Employees may resist change based on many different factors including:

  • Personal values and beliefs.
  • Not understanding the need for change or urgency.
  • Lack of confidence to be able to change or believing that the change will have negative outcomes such as poorer working conditions or lower pay.
  • Fear of the unknown. If employees don’t understand the likelihood of positive or negative outcomes from proposed changes, they are much more likely to imagine the worst. Uncertainty over future job security and changing job responsibilities generates negative emotions such as worry, compared to the present where risks are known and controllable. The veterinary industry ranks high on uncertainty avoidance and is very risk averse, therefore staff should be expected to be uncomfortable with an unknown outcome. Veterinarians in general like to know in minute detail how a day is going to run and be prepared for any variation which may compromise patient care.  
  • Incongruent organisational systems. If changes will impact rewards, information systems, patterns of authority and career paths negatively then employees are less likely to want to push ahead. For example, if the proposed changes will make it difficult for an employee to progress in their desired career direction, then the motivation for that employee will drop dramatically in moving towards that change goal.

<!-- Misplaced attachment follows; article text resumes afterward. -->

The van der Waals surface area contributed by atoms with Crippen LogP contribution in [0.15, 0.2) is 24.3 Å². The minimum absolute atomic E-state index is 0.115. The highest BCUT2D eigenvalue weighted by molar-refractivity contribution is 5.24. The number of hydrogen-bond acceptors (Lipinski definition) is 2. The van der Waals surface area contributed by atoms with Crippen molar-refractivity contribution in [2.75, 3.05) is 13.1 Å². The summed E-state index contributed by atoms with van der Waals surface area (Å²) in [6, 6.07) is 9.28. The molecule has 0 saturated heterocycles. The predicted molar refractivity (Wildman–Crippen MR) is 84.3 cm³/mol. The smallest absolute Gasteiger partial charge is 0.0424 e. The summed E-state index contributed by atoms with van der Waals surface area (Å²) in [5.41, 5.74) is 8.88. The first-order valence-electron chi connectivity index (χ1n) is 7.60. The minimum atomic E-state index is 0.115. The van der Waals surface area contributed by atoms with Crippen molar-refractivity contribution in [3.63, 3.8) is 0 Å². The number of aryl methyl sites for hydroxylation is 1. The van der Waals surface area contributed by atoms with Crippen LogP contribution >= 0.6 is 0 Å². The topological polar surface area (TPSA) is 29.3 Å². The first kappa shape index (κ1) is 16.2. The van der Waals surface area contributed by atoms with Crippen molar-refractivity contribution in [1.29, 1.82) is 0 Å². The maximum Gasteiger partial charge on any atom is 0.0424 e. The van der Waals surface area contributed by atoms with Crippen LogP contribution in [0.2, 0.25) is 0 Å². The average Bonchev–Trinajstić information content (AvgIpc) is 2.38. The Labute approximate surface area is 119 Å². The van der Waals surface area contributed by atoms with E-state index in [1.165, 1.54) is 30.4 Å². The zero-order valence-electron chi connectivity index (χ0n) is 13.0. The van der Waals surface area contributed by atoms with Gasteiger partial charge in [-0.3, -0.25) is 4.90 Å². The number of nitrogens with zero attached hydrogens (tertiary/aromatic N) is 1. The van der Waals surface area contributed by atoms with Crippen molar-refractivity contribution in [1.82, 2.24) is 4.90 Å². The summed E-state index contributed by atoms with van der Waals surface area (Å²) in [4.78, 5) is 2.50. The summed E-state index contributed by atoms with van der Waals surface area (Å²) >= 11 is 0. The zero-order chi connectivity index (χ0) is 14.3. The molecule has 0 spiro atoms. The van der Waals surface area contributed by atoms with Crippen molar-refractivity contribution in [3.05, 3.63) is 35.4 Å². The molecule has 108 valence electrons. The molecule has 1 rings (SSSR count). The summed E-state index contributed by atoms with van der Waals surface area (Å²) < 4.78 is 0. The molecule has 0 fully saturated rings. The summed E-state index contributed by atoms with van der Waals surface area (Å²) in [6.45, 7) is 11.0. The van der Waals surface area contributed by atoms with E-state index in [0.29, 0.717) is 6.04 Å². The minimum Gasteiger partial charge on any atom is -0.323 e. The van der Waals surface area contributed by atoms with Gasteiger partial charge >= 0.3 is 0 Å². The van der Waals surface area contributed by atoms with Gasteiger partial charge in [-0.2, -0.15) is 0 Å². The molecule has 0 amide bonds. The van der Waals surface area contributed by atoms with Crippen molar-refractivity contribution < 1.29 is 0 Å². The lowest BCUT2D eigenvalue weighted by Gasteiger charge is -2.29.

Change, based on Lewin’s force field analysis model in the Organisational Behaviour literature, is largely driven by increasing the forces for change and weakening the restraining forces which are preventing change. At the end of this period when change has been implemented, the change is ‘frozen’ so that the organisation stops rolling forward. Driving forces to cause change include motivating employees through reward or punishment, however punishment alone is typically unsuccessful as it leads to an equal and opposing increase in restraining forces preventing the change from occurring.

Six of the main strategies for weakening restraining forces and reducing resistance to change are: